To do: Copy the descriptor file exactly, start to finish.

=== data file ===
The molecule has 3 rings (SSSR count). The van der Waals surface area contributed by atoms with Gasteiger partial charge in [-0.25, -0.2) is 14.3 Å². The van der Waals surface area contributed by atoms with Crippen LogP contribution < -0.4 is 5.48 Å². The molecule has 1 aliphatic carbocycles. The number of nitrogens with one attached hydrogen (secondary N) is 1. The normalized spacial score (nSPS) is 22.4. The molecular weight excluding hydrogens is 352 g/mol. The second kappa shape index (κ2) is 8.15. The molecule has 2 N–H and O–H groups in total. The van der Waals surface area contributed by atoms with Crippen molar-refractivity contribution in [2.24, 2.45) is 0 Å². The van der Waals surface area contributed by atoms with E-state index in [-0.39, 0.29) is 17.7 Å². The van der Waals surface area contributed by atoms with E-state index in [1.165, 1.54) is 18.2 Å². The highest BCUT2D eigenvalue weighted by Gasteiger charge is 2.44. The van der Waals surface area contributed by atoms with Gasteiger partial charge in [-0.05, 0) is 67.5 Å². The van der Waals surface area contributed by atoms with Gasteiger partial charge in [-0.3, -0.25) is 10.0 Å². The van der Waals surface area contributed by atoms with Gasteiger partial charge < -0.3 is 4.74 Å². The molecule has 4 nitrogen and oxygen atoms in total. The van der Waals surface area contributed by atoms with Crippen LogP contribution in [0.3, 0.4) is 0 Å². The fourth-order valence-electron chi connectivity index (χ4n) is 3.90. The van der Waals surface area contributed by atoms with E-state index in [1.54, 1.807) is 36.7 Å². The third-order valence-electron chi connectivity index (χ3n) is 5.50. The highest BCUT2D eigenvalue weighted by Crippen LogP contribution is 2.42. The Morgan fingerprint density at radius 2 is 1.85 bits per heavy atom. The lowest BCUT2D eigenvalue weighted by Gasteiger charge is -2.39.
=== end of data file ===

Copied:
The molecule has 3 rings (SSSR count). The van der Waals surface area contributed by atoms with Gasteiger partial charge in [-0.25, -0.2) is 14.3 Å². The van der Waals surface area contributed by atoms with Crippen LogP contribution < -0.4 is 5.48 Å². The molecule has 1 aliphatic carbocycles. The number of nitrogens with one attached hydrogen (secondary N) is 1. The normalized spacial score (nSPS) is 22.4. The molecular weight excluding hydrogens is 352 g/mol. The second kappa shape index (κ2) is 8.15. The molecule has 2 N–H and O–H groups in total. The van der Waals surface area contributed by atoms with Crippen molar-refractivity contribution in [2.24, 2.45) is 0 Å². The van der Waals surface area contributed by atoms with E-state index in [-0.39, 0.29) is 17.7 Å². The van der Waals surface area contributed by atoms with E-state index in [1.165, 1.54) is 18.2 Å². The highest BCUT2D eigenvalue weighted by Gasteiger charge is 2.44. The van der Waals surface area contributed by atoms with Gasteiger partial charge in [-0.05, 0) is 67.5 Å². The van der Waals surface area contributed by atoms with Gasteiger partial charge in [-0.3, -0.25) is 10.0 Å². The van der Waals surface area contributed by atoms with Gasteiger partial charge < -0.3 is 4.74 Å². The molecule has 4 nitrogen and oxygen atoms in total. The van der Waals surface area contributed by atoms with Crippen LogP contribution in [0.3, 0.4) is 0 Å². The fourth-order valence-electron chi connectivity index (χ4n) is 3.90. The van der Waals surface area contributed by atoms with E-state index in [1.54, 1.807) is 36.7 Å². The third-order valence-electron chi connectivity index (χ3n) is 5.50. The highest BCUT2D eigenvalue weighted by Crippen LogP contribution is 2.42. The Morgan fingerprint density at radius 2 is 1.85 bits per heavy atom. The lowest BCUT2D eigenvalue weighted by Gasteiger charge is -2.39.